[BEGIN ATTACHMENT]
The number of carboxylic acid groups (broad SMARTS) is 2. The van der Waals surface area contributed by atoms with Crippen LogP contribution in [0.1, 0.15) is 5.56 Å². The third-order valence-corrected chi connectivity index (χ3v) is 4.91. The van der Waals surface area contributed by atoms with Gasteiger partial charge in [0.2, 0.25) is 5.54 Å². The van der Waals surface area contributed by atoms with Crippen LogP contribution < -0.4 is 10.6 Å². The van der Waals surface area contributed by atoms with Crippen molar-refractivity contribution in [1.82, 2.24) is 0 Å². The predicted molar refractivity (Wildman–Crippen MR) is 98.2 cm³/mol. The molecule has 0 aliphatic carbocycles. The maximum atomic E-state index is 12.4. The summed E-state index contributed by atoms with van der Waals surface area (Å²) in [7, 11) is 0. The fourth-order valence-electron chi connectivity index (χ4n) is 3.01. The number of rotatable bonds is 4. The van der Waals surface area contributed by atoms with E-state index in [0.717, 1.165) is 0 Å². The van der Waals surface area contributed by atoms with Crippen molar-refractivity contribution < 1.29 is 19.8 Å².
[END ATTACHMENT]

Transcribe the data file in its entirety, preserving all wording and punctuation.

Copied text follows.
The number of carboxylic acid groups (broad SMARTS) is 2. The van der Waals surface area contributed by atoms with Crippen LogP contribution in [0.1, 0.15) is 5.56 Å². The third-order valence-corrected chi connectivity index (χ3v) is 4.91. The van der Waals surface area contributed by atoms with Gasteiger partial charge in [0.2, 0.25) is 5.54 Å². The van der Waals surface area contributed by atoms with Crippen LogP contribution < -0.4 is 10.6 Å². The van der Waals surface area contributed by atoms with Crippen molar-refractivity contribution in [1.82, 2.24) is 0 Å². The predicted molar refractivity (Wildman–Crippen MR) is 98.2 cm³/mol. The molecule has 0 aliphatic carbocycles. The maximum atomic E-state index is 12.4. The summed E-state index contributed by atoms with van der Waals surface area (Å²) in [7, 11) is 0. The fourth-order valence-electron chi connectivity index (χ4n) is 3.01. The number of rotatable bonds is 4. The van der Waals surface area contributed by atoms with E-state index in [0.717, 1.165) is 0 Å². The van der Waals surface area contributed by atoms with Crippen molar-refractivity contribution < 1.29 is 19.8 Å².